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Fishing skill lands a scholarship

Sixteen hours south of his hometown of Esko, Noah Wells entered a combine excited to showcase his skill set to the coaches gathered around. Unlike the NFL combine, his 40-yard split time or vertical jump were not on display. The coaches were taking note of his pitching, flipping, and knot-tying prowess at the Bassmaster High School Combine at Wheeler Lake in Decatur, Alabama.

For the high school senior, the combine, held last summer, was a culmination of years of hard work. He walked away with several scholarship offers, ultimately deciding to take his talents to Drury University in Springfield, Missouri.

I caught up with Noah as he was returning from a bass tournament on Lake of the Ozarks in Missouri earlier this month.

Baker: First off, congratulations on all your success, can you tell the readers a little bit about your fishing background?

Wells: I'm originally from the Kansas City, Missouri area, and I moved up here when I was in second grade. Already heavy into fishing, I entered my first tournament when I was in sixth grade. I competed against 60 adults and was able to wrangle a sixth-place finish. Ever since, I've been addicted to tournament fishing. As I grew older I searched for any competitive team that would take me. During my freshman year, I fished with the Duluth Marshall team. Covid took a toll on my sophomore season, but it gave me the time to plant the seeds that would grow into the Esko High School fishing club.

Baker: Can you tell me about the Esko team?

Wells: My dad, Bill Wells, is our coach. He was instrumental in helping get our team up and running. I'm so appreciative of all the support both my mom and dad have given me over the years. You don't end up fishing all over the country as a high school student without a tremendous support system. I'm also thankful to the community of Esko, along with all the businesses that have supported us. The Esko team is going into its third season. Our numbers are growing and we've already tasted success. In our first two seasons, we've qualified three teams to compete at the state tournament.

Baker: Whom does Esko compete against?

Wells: We are a member of the B.A.S.S. Nation program, Greater North Conference. We compete against teams from Carlton, Grand Rapids, Rock Ridge, Wrenshall and Ely, along with any other teams that join our division. We have competed on Island and Fish lakes north of Duluth, Lake Vermilion, and Minnewawa over by McGregor. Additionally, Ely Lake in Eveleth is on the 2023 schedule. The state tournament often takes us to less-familiar waters in the Alexandria or Brainerd lakes area.

Baker: What accomplishments have you attained through competition?

Wells: Besides qualifying for state, my tournament partner, Bryce Hipp, and I have placed fifth at Island Lake, and third at Vermillion. In our second tournament on Lake Vermillion we bested the field and took first place. I can't thank my partner enough. Bryce and his parents have greatly impacted my success. I would like to also give a nod to all the members of the Esko fishing team. We push each other to become better anglers, and I'm excited to see how the program grows over the years. I was also an honorable mention as a Bassmaster All-American. The scholarship I earned to Drury University will allow me to work towards my degree in accounting, while I continue to pursue my fishing dreams.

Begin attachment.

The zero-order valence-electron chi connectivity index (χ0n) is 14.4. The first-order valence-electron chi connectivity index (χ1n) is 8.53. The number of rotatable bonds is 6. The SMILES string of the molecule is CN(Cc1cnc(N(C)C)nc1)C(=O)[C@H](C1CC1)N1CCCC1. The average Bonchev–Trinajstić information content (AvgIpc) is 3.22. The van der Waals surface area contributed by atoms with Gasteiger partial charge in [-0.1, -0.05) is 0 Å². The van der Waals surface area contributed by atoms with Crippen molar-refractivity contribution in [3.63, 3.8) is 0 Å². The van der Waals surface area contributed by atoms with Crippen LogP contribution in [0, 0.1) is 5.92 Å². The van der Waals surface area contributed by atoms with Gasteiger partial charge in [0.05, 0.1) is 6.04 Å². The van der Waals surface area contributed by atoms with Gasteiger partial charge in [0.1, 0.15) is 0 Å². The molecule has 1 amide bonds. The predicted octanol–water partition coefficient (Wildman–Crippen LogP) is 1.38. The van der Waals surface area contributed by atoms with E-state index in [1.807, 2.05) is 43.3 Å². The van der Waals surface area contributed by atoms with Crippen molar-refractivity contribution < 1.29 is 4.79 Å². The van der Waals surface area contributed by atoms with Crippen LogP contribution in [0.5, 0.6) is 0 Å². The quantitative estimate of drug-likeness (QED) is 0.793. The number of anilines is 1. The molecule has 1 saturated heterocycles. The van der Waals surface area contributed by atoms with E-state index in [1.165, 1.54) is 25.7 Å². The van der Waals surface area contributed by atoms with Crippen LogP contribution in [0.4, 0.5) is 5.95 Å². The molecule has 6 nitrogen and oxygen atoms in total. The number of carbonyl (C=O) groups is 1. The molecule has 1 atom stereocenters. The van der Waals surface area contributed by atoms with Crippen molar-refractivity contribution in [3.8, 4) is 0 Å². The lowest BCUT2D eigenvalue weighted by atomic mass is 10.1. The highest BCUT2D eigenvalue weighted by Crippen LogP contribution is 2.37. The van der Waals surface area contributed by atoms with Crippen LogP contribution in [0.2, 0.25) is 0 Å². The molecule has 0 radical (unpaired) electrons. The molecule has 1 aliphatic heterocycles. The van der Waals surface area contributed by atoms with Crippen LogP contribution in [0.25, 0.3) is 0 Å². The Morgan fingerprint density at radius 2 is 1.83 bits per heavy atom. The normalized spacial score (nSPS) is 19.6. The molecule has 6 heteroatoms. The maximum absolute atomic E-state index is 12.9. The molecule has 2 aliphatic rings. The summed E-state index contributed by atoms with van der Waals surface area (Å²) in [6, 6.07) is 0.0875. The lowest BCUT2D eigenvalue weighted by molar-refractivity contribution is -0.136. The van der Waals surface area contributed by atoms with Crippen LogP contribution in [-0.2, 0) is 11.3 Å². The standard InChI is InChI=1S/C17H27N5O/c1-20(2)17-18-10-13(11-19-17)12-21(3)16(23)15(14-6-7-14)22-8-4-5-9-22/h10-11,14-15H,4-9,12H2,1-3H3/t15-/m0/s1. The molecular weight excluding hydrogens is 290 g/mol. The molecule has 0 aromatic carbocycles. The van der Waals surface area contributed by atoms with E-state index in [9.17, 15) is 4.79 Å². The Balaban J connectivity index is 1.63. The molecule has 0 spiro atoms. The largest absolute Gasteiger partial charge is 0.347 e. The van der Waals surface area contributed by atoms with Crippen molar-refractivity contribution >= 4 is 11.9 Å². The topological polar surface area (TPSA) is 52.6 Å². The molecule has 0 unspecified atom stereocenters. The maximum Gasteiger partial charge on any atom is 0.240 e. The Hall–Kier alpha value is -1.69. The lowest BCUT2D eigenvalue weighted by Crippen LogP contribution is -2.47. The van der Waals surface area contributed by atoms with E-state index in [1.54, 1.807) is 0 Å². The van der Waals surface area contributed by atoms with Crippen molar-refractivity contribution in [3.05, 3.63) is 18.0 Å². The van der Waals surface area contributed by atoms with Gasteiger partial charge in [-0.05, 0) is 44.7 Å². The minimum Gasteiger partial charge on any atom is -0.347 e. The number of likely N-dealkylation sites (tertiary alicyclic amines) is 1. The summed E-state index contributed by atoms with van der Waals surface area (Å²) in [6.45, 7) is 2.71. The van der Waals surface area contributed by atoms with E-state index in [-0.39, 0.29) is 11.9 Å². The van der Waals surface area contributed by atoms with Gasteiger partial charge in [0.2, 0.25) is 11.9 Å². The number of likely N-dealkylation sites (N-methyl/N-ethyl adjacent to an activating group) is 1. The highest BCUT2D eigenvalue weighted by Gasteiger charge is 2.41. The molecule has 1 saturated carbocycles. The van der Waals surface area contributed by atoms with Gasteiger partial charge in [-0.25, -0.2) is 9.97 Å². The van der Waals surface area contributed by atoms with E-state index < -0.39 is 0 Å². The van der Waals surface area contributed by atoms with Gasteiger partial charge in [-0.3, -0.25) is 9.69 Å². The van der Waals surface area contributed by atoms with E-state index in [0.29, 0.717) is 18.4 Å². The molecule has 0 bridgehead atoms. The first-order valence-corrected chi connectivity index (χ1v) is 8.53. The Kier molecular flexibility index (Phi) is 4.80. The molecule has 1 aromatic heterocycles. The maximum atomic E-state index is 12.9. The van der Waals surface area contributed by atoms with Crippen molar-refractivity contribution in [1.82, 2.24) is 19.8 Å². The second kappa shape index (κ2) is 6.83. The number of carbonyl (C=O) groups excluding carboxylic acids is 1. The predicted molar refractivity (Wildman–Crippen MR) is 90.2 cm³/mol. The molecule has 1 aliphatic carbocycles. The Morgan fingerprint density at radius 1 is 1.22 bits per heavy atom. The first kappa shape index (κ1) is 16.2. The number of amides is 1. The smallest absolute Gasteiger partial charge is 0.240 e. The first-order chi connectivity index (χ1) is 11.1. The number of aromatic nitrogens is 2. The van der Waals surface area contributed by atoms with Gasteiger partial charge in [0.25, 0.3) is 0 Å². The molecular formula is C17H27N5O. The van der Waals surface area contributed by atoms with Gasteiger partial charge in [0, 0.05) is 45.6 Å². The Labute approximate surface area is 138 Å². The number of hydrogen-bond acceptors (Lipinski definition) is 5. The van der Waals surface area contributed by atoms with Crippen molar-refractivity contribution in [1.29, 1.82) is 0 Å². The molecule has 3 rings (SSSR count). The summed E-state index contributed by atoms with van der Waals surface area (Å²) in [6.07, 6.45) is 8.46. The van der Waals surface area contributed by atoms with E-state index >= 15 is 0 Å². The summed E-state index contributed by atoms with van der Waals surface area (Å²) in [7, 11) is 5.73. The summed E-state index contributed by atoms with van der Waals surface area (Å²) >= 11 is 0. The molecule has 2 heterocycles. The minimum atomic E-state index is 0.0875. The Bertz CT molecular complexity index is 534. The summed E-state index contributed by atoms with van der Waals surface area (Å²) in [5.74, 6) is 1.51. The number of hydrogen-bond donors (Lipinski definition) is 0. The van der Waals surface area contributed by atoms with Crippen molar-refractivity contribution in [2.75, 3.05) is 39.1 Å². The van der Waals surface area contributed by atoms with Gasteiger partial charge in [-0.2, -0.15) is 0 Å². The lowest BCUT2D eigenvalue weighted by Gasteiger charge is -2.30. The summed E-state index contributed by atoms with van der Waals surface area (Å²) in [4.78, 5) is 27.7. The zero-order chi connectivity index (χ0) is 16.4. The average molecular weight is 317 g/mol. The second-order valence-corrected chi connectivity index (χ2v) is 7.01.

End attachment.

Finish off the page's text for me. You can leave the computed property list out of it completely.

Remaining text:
Baker: While attending Drury, where will you get a chance to compete?

Wells: Locally, Lake of the Ozarks, Table Rock, and Stockton are nearby. Additionally, Lake Fork, the Tennessee River system, the St. Lawrence River, and Lake Okeechobee in Florida are all a possibility. I look forward to challenging myself and honing my skills all over the country.

Baker: Have you developed a preferred method to target bass?

Wells: Ultimately, I will do whatever it takes to stay competitive. However, I always have a punching rod tied up. I like to go face to face with fish in the weeds. Rearing back on bass in heavy vegetation and pulling them skyward is thrilling. One of my favorite parts about fishing is there is always something new to learn. Whether I'm on a lake, river or reservoir, I need to be able to monitor and adapt to the weather, wind, and other factors that will increase my catch rate.

Noah said his parents have taught him to live by the adage, "You can't always expect to be the smartest person in the room, but you can promise to be the hardest-working." Noah's nose-to-the-grindstone attitude and humble manner will certainly serve him well in his education, both in the classroom and on the water. The hard work that brought him to the combine was just the beginning of his story.

Bret Baker is an award-winning outdoors columnist and lifetime resident of Cloquet. He is a proud husband, father, educator and outdoorsman. Email him at [email protected] with fishing questions or story ideas.